Politicians, constituents still waiting for electoral reform

The MP for Beaches-East York believes that electoral reform will not happen by the next federal election in 2019.

In 2015, following the election of Justin Trudeau as prime minister, the Liberal administration recommended a number of initiatives and ultimately legislation that would replace the “first-past-the-post” voting system in Canada. In the wake of months of consultation with the public, some believe such alternatives as proportional representation, a ranked balloting system and online voting will not be ready for the next federal election. East York’s Nathaniel Erskine-Smith says it may take longer.

“The promise was to make 2015 the last election under first-past-the-post,” he said, “and if it’s hard to make the promise happen before 2019, we should still be committed to the promise in the long-term.”

Kellway gives emotional concession speech, tips hat to Jack Layton

The mood was somber at NDP candidate Matthew Kellway’s post-election reception last night as the 2011 federal election’s orange wave was replaced by a red one this time around.

Campaign volunteer Joanne Clark expressed her disappointment shortly after the CBC made the call that Liberal Justin Trudeau would be the next Prime Minister.

Liberal ‘red wave’ rises in Atlantic Canada, carries into East York

At 10 p.m. the CBC announced that Liberals will form the next federal government. With earliest results coming from Atlantic Canada, the CBC said that the so-called “red wave” had swept the Atlantic region, unseating such sitting Conservative cabinet ministers as Fisheries and Oceans Minister Gail Shea and Aboriginal and Northern Development Minister Bernard Valcourt.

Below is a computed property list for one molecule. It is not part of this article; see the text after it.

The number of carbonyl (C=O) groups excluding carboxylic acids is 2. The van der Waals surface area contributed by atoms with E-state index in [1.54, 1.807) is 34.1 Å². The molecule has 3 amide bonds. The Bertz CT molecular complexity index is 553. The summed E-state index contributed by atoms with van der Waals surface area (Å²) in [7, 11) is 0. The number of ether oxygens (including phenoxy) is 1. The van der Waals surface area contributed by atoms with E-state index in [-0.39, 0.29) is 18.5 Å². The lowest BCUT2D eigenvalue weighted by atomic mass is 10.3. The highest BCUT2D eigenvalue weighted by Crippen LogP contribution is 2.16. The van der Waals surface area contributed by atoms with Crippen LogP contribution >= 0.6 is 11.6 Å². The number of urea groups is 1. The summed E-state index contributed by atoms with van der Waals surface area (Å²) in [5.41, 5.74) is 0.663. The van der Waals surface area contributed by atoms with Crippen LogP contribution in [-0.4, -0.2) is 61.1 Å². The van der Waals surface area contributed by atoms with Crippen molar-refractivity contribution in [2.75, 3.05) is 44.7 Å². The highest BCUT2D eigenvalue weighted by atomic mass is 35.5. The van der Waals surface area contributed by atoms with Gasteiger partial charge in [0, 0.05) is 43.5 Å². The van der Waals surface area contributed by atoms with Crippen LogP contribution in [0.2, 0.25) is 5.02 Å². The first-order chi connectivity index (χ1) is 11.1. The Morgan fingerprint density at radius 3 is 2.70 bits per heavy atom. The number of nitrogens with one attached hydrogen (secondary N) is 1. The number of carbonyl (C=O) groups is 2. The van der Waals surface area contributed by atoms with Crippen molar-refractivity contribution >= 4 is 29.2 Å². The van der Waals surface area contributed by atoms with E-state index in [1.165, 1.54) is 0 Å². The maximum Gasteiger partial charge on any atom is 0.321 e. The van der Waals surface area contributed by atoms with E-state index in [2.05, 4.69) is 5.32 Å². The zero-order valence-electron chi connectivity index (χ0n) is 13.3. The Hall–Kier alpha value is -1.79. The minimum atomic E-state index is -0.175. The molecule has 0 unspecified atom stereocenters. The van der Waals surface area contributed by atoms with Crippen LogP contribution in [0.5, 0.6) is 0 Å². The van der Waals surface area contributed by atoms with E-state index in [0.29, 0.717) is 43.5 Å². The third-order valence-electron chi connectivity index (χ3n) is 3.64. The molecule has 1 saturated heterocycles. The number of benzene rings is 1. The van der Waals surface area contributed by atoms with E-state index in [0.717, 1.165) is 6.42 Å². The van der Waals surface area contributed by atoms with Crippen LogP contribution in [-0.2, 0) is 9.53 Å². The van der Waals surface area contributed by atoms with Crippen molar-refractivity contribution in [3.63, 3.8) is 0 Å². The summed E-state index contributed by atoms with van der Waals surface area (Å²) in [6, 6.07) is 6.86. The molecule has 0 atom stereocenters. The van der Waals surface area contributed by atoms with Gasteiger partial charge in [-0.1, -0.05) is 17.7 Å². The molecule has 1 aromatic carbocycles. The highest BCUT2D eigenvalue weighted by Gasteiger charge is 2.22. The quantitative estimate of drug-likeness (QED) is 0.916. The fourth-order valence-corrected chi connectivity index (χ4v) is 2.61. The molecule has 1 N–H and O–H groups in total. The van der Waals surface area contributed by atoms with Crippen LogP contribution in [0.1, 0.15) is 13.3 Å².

Beaches-East York candidate says he’s his own man

Liberal candidate Nathaniel Erskine-Smith wants to be clear: he is not running to be Justin Trudeau’s voice in Beaches-East York; he is running to be the voice of Beaches-East York to Justin Trudeau. “I got involved because of Justin Trudeau,” Erskine-Smith said, “(because) Trudeau is the only leader of a major party who has committed to bottom-up democracy, not telling candidates what to say or think, but really encouraging us to be strong advocates for our communities.”

Councillor Davis worries about tax increase, seeks provincial help

City Council approved the 2016-2024 Recommended Capital Plan for Toronto Water. It totalled up to $7.275 billion in project estimates, including $149 million in 2016. Realistically, Davis said, the ambitious work plan for Toronto’s waterworks is going to require an infusion of provincial money.